No matter the industry, there’s no getting around the need for a site going mobile. Potential clients are looking for businesses on their phone or tablet, and any company that ignores these devices is passing up on business. So, put together a mobile version of the company’s site, right? That is the correct approach, but many business owners find that going mobile raises as many questions as it addresses. Perhaps the most pressing concern among them is, how will the site look on mobile devices, and will it be easy to navigate? That’s where the decision of responsive web design vs. adaptive web design comes in.
When smartphones were just starting to take hold, most businesses still relied on sites that were barely modified for mobile platforms. This led to a lot of panning and scrolling, two things that today’s internet user doesn’t tolerate well. If a company wants to capture users through their phones or tablets, it is essential that the site be sized properly.
What’s the difference between responsive web design vs adaptive web design?
Responsive web design (RWD) can be described in a single word: flexibility. The concept behind RWD is to make a site’s elements as fluid as possible, so that they adjust on the fly to fit a screen of any size. Achieving this requires the smart use of fluid grids, media, and CSS management, but it is powerful if done properly. That’s because with RWD, a single site can be perfectly arranged and easy to navigate for any display, whether a massive television screen or a smartphone.
For a clearer idea of what RWD and AWD look like, imagine a ball (your website) and a set of hoops (various displays). The goal is to get the ball through as many hoops as possible. With RWD, your site functions like a single ball that changes size to fit every hoop it comes across. With AWD, you are given several balls of different sizes, and one is selected for each hoop.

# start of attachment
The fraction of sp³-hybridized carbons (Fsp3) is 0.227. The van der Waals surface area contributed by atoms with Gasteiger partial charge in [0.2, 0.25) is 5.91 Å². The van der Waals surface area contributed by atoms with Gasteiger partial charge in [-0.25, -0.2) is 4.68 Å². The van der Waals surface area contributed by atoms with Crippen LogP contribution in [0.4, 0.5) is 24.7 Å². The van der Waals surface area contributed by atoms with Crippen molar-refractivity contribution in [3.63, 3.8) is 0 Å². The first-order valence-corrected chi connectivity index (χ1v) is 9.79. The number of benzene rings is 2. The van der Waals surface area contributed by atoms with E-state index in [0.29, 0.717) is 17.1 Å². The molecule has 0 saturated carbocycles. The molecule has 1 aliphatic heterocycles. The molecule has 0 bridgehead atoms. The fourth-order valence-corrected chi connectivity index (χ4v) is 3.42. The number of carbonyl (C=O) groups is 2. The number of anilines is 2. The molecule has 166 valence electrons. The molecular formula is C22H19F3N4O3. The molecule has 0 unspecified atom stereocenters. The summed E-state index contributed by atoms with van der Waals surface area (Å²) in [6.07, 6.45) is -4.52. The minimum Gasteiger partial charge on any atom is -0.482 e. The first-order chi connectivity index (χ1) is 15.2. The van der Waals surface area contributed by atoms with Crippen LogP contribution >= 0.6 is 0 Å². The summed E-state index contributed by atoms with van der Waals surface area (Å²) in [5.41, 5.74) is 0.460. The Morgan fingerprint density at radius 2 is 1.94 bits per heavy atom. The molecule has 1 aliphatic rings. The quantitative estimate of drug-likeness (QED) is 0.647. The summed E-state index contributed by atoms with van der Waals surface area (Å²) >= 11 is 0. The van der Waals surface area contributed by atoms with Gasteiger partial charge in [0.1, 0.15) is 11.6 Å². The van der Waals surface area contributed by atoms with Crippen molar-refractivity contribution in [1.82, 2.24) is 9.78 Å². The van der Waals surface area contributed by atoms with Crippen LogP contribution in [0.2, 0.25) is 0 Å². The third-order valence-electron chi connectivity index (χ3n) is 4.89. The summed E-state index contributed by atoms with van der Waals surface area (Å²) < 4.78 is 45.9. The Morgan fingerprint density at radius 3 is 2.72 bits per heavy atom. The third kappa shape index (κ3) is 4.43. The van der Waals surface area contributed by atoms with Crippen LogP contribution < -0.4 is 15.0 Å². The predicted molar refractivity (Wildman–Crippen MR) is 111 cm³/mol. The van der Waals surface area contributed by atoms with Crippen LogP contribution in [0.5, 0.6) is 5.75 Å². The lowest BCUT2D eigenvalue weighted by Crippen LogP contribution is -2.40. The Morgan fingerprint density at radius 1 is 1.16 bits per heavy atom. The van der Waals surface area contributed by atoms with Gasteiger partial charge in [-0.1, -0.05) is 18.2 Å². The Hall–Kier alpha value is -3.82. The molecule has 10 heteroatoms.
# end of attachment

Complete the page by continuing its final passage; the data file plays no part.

Who is the winner in the battle between responsive web design vs adaptive web design?
Although RWD requires additional expertise and attention to execute, most experts agree that it produces superior mobile sites. The reason is twofold:
Responsive Web Design is far more flexible
As long as the site’s arrangement and CSS is handled properly, RWD produces a site that will look good on any screen in existence. No matter how wide or narrow, RWD ensures that the site’s elements are shuffled into place and not stretched or placed beyond the bounds of the screen. In fact, RWD is made to work on screen sizes that aren’t even in use yet, but may be one day.
AWD is hamstrung by a lack of choices. Usually, a designer will create a single version of a site for phones, tablets, laptops and desktops, but phones and tablets come in a huge variety of sizes. As a result, even a beautifully built set of AWD iterations will annoy a significant number of mobile users.
Responsive Web Design produces faster sites
When a site using AWD loads, it’s actually loading all of the site’s iterations, which means more data to transfer, which means slower load times. RWD, however, only loads a single instance of a site, and even though RWD architecture tends to be a bit more extensive, it is still faster than loading several versions of a single site.
Faster load times are a major factor in capturing users. Nearly two thirds of mobile users expect a site to load within four seconds. So, that extra second or two can be the difference between a missed and made sale.
Going mobile is an exciting time for a company, as it opens up another avenue for acquiring clientele and improves the business’s reputation. The transition can also be stressful, but with a talented, experienced designer capable of producing a RWD enabled site, the result can pay big dividends.